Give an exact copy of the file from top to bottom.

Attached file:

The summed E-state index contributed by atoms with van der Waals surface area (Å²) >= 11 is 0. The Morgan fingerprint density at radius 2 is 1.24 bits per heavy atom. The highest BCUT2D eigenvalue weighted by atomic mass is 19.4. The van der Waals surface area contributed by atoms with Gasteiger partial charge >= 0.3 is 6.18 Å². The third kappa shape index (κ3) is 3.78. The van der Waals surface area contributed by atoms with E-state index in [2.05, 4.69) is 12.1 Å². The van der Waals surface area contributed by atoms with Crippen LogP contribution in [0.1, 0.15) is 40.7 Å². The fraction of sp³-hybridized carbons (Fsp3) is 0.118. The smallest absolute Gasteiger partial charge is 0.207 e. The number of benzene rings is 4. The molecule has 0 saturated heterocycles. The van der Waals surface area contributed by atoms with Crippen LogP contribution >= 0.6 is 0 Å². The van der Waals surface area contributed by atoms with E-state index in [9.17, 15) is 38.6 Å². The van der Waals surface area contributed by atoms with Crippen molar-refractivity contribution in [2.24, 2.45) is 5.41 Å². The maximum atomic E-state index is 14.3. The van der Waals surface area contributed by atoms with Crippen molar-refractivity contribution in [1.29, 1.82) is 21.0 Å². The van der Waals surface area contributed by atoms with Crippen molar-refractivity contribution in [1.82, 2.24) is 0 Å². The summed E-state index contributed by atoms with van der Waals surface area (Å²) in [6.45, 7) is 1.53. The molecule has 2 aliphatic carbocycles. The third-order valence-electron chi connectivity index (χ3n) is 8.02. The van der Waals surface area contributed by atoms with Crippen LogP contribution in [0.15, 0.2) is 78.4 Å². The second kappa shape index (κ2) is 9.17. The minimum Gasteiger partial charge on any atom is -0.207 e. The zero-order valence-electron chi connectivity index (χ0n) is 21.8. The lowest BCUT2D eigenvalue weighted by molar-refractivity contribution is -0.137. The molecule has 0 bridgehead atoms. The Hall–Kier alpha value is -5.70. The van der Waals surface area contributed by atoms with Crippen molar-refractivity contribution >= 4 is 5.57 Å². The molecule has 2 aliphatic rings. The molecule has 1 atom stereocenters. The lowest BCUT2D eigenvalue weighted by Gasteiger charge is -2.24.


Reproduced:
The summed E-state index contributed by atoms with van der Waals surface area (Å²) >= 11 is 0. The Morgan fingerprint density at radius 2 is 1.24 bits per heavy atom. The highest BCUT2D eigenvalue weighted by atomic mass is 19.4. The van der Waals surface area contributed by atoms with Gasteiger partial charge >= 0.3 is 6.18 Å². The third kappa shape index (κ3) is 3.78. The van der Waals surface area contributed by atoms with E-state index in [2.05, 4.69) is 12.1 Å². The van der Waals surface area contributed by atoms with Crippen LogP contribution in [0.1, 0.15) is 40.7 Å². The fraction of sp³-hybridized carbons (Fsp3) is 0.118. The smallest absolute Gasteiger partial charge is 0.207 e. The number of benzene rings is 4. The molecule has 0 saturated heterocycles. The van der Waals surface area contributed by atoms with Crippen LogP contribution >= 0.6 is 0 Å². The van der Waals surface area contributed by atoms with E-state index in [9.17, 15) is 38.6 Å². The van der Waals surface area contributed by atoms with Crippen molar-refractivity contribution in [2.24, 2.45) is 5.41 Å². The maximum atomic E-state index is 14.3. The van der Waals surface area contributed by atoms with Crippen molar-refractivity contribution in [1.29, 1.82) is 21.0 Å². The van der Waals surface area contributed by atoms with Crippen molar-refractivity contribution in [1.82, 2.24) is 0 Å². The summed E-state index contributed by atoms with van der Waals surface area (Å²) in [6.45, 7) is 1.53. The molecule has 2 aliphatic carbocycles. The third-order valence-electron chi connectivity index (χ3n) is 8.02. The van der Waals surface area contributed by atoms with Crippen LogP contribution in [0.15, 0.2) is 78.4 Å². The second kappa shape index (κ2) is 9.17. The minimum Gasteiger partial charge on any atom is -0.207 e. The zero-order valence-electron chi connectivity index (χ0n) is 21.8. The lowest BCUT2D eigenvalue weighted by molar-refractivity contribution is -0.137. The molecule has 0 bridgehead atoms. The Hall–Kier alpha value is -5.70. The van der Waals surface area contributed by atoms with Crippen molar-refractivity contribution >= 4 is 5.57 Å². The molecule has 2 aliphatic rings. The molecule has 1 atom stereocenters. The lowest BCUT2D eigenvalue weighted by Gasteiger charge is -2.24.